Companies are collecting more data than ever on their customers. But what’s the point of collecting all that data if they aren’t going to use it to improve the customer experience?
Some companies are starting to use it more – to the benefit of their customers.
I recently came across an Amazon product with a message underneath it that I hadn’t see before: “Most customers keep this item.”
In an intriguing use of data, it turns out that Amazon has begun a limited test in which it lets customers know whether those who order an item tend to keep it – or not.
“Frequently returned,” the warning label advises, in what a company spokeswoman said is an effort “to help our customers make more informed purchase decisions.”
The move by the e-commerce giant, already known for its prolific use of data, highlights a growing trend in which brands are making better use of the reams of data flooding in with the advent of the digital age. The information about consumers, often driven by advancing technologies such as artificial intelligence and machine learning, is used to help brands understand their customers better so they can provide a more targeted, personalized experience.
As one online reputation management firm concisely put it: “How do you provide a positive customer experience that will enhance customer loyalty and create brand ambassadors? The short answer is data.”
Digital Natives Lead the Way in Leveraging Data
Many of the practitioners of data-driven customer experience are indeed, perhaps not surprisingly, online enterprises. Netflix, for example, collects a ton of subscriber viewing, demographic, and other data, stores it in a centralized data warehouse, then uses data analytics including machine learning algorithms to analyze it.
The result is those detailed content recommendations familiar to any subscriber, designed to improve the user experience – and, of course, bring in revenue.
Brick-and-mortar brands are also embracing data. Grocery giant Kroger has won plaudits from experts for its use of so-called big data to personalize old-fashioned direct mail coupons to customers, which are returned at a high rate.
The increased use of data is a smart display of a key customer experience tenet: do the simple things better. While the process of accumulating data incorporates some of the most complex technologies, the notion behind it could not be more simple: If you are taking the time to collect customer data, it only makes sense to use it.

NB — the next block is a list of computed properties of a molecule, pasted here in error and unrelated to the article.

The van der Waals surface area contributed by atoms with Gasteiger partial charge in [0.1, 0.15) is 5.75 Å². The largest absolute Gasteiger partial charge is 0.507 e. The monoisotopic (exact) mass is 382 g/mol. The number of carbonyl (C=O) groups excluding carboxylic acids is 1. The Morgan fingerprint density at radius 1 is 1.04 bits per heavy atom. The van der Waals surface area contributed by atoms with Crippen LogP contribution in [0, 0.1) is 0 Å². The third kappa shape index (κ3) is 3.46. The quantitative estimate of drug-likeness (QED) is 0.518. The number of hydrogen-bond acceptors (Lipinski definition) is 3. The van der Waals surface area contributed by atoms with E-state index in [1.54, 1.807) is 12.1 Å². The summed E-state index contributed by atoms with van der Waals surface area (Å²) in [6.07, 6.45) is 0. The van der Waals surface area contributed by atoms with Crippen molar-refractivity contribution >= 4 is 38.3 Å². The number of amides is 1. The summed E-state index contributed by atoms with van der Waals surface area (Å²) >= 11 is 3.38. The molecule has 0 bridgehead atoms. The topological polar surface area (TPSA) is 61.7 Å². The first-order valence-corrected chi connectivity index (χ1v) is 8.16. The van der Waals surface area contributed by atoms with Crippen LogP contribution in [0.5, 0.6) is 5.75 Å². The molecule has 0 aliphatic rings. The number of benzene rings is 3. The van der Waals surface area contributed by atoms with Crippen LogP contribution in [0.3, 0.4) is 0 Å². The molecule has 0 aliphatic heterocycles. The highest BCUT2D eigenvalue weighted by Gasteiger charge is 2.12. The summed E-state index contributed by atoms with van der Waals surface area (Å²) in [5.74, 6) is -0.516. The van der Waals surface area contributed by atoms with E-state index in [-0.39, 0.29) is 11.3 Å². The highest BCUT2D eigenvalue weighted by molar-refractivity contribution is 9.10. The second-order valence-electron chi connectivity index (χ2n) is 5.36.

Otherwise, why collect it in the first place?
A Flood of Data in the Digital Age
While companies always collected data about their customers – who they were and what they did and did not buy – the digital revolution has brought with it an ocean of customer data. The challenge? Using data to improve customer experience effectively, fostering a sense of trust and brand loyalty in an increasingly competitive market.
After all, the more we know about our customers, the better we can tailor their experiences, turning casual visitors into lifelong patrons.
Some say too much of that consumer information still goes unused. “The amount of data that businesses have access to is growing every year, but few companies are taking advantage of these large datasets as they should,” says Adobe, which advocates using data to improve customer experience and offers platforms to do it.
Ignoring the gold mine of data can lead to missed customer experience opportunities, with customers feeling disconnected or misunderstood by the brands they engage with.
Many brands are now aggregating consumer data through Voice of the Customer (VoC) programs, which are designed specifically to discern consumer needs for the purpose of creating better customer experience. This is an example of combining VoC with “AoC” – Actions of the Customer. This includes browsing patterns, social media interactions, and even geolocation data, which all play pivotal roles in molding the modern customer experience.
Examples of Companies Using Data to Improve Customer Experience
At Airbnb, data experts mine user search histories to determine customer preferences – and offer personalized listings to match.
The company also uses data analytics to evaluate user ratings and reviews to better inform search results, along with looking at user IP addresses and GPS data to base results on their current or desired location.
“By embracing data as the invaluable voice of the customer, Airbnb can continuously optimize its user experience,” raved one data analytics site.
Music-streaming app Spotify also embraces a data-driven culture, analyzing listener data through machine learning and other tools to make personalized recommendations designed to improve user experience.
Back in the brick-and-mortar world, Marriott Hotels have tested facial recognition check-ins to make guest stays more convenient and started putting Amazon Echos in rooms, allowing guests to use Alexa even on vacation.
Companies Should Keep Using Data To Benefit Customers
Customer experience leaders are embracing these approaches, saying companies should take advantage of the new technologies and use data to understand customer behavior like never before.
That will result, they say, in more personalized service recommendations and targeted interactions that build brand loyalty – and provide a more delightful customer experience.
That seems like a wise approach. Those who interact with customers should be adopting a customer-centric approach as a guiding business principle.
If the data is there to help, customers and brands will only benefit.
As the landscape of business evolves, the brands that will truly thrive will be those that not only collect data but use it in insightful, innovative, and ethically responsible ways to continuously elevate the customer experience.
Have you seen a unique use of data recently? Share it with Dan! You can email him directly at firstname.lastname@example.org.